Figures 6(b) and 6(c) depicts the vorticity contours produced at four different instances of the sliding of the rotor past the tower for a number of tower cross-sections. The unsteadiness of the flow can be observed by the asymmetric vorticity contours, and in particular those behind the circular tower cross-section. The tower with an airfoil cross-section produces a confined wake whereas the circular tower produces a free shear that influences the rotor stability and reduces the rotor aerodynamic forces.

Figure 7(a) shows color contours for the rotor region for the three different tower cross-sections. Figures 7(b), 7(c), and 7(d) show the instantaneous pressure coefficients for the airfoil and cylinder at three positions of the rotor transitions, 2*C*, 0*C*, and 2*C* where *C* is the rotor’s airfoil chord length. Differences between the computed values and those obtained by the inviscid Panel method solution and those obtained with the presence of upstream tower appear to be in favor of Panel method, that is, higher aerodynamic forces. Figure 7(e) displays the values for the three geometries at the instant the rotor is located behind the tower and displays the distribution calculated by the Panel method. The largest aerodynamic forces exerted upon the rotor have been calculated by the Panel method (undisturbed rotor flow), followed by the Airfoil-, then the small circular cross-section, and finally those exerted upon the large circular cross-section tower. The suction side near the LE shows larger difference than the pressure side during the rotor motion. This is because these regions are subjected to separated flow due to the acute angle of attack and the inviscid flow is limited to unseparated flow. The overall angle of attack due to the incoming wind, the rotor translation, and the rotor blade tilting is 9.5 degrees. During the rotor motion there is a fall in the positive value as soon as the rotor enters the wake of the tower zone by the airfoil tower at the LE. This observation may sound trivial, the consequence of this, however, upon the overall rotor force has not been emphasized in literature. Referring back to Figure 7(c), it illustrates the magnification of this effect to a level that forces the stagnation point to move towards the suction side and with a drastic reduction in the aerodynamic forces of over 57% over a period that elapses the translation of few chord lengths as depicted in Figures 8(a), 8(b), and 8(c).

**(a)**

**(b)**

**(c)**

**(d)**

**(e)**

**(a)**

**(b)**

**(c)**

These figures also illustrate the evolution of the aerodynamic forces exerted upon the rotor’s airfoil for the large and small circular cross-section towers, respectively. Furthermore, the effect of the tower upon the values extends several chord lengths (3*C*, 7.5*C*, and 5*C* for the airfoil, large circular, and small circular tower cross-sections, resp.). The tower wake is stretched along the direction of the moving rotor. The beauty of these plots is hidden in their quantitative estimation of both the undisturbed (far field tower presence) and the disturbed (close field tower presence) flow field. Since the nacelle is elongated ahead of the tower and the rotor plane is tilted several degrees, the undisturbed rotor may be considered a representation of an upwind wind turbine configuration.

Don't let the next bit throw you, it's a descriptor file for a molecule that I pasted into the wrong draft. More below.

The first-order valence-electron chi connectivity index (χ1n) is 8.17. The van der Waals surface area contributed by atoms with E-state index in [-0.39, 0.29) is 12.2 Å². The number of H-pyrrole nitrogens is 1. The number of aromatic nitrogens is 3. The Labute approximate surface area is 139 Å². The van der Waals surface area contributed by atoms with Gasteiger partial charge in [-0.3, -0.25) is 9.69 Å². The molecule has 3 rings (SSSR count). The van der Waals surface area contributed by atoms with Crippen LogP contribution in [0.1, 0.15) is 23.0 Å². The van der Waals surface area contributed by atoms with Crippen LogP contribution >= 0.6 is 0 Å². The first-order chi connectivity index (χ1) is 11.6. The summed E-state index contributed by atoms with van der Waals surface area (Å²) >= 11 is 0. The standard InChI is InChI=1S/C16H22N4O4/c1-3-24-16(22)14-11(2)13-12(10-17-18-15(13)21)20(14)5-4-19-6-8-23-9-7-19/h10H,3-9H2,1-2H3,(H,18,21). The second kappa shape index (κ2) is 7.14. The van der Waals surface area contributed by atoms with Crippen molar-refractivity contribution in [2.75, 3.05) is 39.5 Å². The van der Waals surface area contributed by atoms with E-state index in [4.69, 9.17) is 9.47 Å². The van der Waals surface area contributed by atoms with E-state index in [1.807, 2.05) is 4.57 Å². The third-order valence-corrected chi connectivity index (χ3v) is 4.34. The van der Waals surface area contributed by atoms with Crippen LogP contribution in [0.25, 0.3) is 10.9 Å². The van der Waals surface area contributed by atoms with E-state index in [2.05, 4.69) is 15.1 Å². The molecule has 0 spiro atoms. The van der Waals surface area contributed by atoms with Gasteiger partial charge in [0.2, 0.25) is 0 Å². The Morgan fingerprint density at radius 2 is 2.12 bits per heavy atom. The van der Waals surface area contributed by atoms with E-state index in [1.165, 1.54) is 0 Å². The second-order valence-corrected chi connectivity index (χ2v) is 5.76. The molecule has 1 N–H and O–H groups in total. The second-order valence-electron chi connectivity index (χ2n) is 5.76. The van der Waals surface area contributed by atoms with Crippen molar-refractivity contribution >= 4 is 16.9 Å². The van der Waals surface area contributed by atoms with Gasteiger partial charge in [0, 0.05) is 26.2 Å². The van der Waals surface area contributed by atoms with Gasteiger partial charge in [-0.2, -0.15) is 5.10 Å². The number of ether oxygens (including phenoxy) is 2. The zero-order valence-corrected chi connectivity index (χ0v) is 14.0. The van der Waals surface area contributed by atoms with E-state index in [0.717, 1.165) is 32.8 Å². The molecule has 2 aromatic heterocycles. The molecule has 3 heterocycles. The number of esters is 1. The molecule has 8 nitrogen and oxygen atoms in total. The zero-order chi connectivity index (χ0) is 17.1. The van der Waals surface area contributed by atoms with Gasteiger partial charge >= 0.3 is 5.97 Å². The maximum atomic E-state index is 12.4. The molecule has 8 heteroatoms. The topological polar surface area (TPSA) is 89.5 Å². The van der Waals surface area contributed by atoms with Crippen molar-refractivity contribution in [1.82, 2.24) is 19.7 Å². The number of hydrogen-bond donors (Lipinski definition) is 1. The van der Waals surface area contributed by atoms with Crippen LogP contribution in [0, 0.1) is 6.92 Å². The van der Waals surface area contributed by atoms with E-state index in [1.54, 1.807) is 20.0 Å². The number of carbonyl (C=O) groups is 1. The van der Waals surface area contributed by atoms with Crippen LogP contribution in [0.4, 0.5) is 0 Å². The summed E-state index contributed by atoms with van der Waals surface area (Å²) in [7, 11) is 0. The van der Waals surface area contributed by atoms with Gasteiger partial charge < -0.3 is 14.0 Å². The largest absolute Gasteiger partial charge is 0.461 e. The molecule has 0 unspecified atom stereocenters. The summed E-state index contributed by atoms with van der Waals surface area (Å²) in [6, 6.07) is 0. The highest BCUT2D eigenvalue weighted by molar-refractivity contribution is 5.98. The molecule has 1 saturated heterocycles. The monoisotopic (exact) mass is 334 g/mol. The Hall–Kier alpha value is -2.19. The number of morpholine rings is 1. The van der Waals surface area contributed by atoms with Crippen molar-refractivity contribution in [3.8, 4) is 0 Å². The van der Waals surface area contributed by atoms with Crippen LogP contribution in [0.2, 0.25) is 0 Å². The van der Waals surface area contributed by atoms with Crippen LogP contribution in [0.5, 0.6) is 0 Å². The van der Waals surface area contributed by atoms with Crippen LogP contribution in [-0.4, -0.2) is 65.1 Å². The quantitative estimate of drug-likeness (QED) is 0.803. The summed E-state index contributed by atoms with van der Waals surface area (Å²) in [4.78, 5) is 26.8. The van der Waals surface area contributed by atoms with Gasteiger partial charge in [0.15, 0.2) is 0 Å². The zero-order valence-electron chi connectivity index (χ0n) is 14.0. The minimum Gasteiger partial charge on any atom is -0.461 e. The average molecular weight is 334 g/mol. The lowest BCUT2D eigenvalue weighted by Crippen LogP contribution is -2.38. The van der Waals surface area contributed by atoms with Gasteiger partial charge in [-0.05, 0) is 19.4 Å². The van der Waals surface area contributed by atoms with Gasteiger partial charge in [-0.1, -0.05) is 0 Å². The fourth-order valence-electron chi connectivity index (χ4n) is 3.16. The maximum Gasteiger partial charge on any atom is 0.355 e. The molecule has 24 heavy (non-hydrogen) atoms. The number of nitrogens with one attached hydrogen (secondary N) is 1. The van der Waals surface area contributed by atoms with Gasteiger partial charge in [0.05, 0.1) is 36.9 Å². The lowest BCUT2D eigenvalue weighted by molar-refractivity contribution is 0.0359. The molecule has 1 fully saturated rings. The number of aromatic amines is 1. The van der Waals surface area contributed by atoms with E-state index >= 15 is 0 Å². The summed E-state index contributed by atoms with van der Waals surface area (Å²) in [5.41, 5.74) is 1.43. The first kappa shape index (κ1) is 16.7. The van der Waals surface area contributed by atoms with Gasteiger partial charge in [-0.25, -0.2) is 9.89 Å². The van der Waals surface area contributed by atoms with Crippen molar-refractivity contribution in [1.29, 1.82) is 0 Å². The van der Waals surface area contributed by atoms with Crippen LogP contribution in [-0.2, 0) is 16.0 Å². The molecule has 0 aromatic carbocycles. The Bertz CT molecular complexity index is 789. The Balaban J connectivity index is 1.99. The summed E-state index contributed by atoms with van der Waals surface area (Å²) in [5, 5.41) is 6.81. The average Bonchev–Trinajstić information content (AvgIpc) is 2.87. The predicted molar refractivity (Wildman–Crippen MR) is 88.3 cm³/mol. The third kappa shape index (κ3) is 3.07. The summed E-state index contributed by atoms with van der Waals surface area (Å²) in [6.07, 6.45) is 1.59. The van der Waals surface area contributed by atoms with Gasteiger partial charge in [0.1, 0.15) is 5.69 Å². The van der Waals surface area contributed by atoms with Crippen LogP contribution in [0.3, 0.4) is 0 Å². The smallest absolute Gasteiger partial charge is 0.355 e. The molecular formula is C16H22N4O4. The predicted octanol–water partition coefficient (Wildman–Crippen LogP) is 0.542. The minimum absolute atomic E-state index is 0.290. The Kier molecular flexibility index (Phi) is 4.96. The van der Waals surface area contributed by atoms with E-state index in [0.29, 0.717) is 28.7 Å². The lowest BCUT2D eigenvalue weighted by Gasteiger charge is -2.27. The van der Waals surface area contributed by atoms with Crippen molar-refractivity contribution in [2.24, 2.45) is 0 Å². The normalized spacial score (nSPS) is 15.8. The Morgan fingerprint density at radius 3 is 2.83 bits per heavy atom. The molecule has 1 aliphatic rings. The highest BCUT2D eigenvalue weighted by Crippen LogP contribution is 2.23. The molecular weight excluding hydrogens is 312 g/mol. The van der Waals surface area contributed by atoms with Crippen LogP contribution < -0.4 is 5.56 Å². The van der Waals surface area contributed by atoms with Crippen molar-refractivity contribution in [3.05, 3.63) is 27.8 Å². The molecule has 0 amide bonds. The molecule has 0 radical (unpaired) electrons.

In the deployment of a circular cross-section tower, both the diameter and the tower-rotor clearance have a large impact upon the rotor aerodynamic forces. This is clearly illustrated in Figures 8(b) and 8(c) that show that the impact upon these aerodynamic forces is reduced when the tower has a smaller circular cross-section. However, the effect of the circular cross-section upon the rotor is much more pronounced than that of an airfoil cross-sectional tower.

It is clear that the airfoil-shaped tower has the least impact upon the rotor instability and reduction of aerodynamic forces. This is also clearly captured in the moment around the tower leading edge point. The drop in these coefficients is considerable for both circular cross-sections, and in particular the larger one, both in value and duration leading to over 17% and 57% drop in the aerodynamic forces. Due to the low computed drag value of the rotor in the airfoil shaped tower configuration, one can infer that similar results (with slight variations) will be obtained for the upwind wind turbine.

##### 3.4. Tower Aerodynamic Load

The tower is subjected to a low fatigue cycle for every passage of the rotor through the tower wake. Nonetheless, based on the relative rotor wind speed, the tower is subjected to a much smaller stagnation pressure than the moving rotor blade. Figure 9 depicts the distribution across the chord at three instances in the rotor motion (3*C* below, directly behind the tower, and 3*C* above). The computed stagnation value is as low as (0.12) at the leading edge. This increases progressively as the rotor blade approaches the tower, and a maximum value of (0.3) is reached in the trailing edge region at the instant the rotor passes through the airfoil wake. This is followed by an asymptotic drop to the initial value as the rotor moves away from the tower. The asymmetry of the value of the symmetrical tower is observed when the rotor blade is several chord lengths away from the tower as deduced from Figure 9.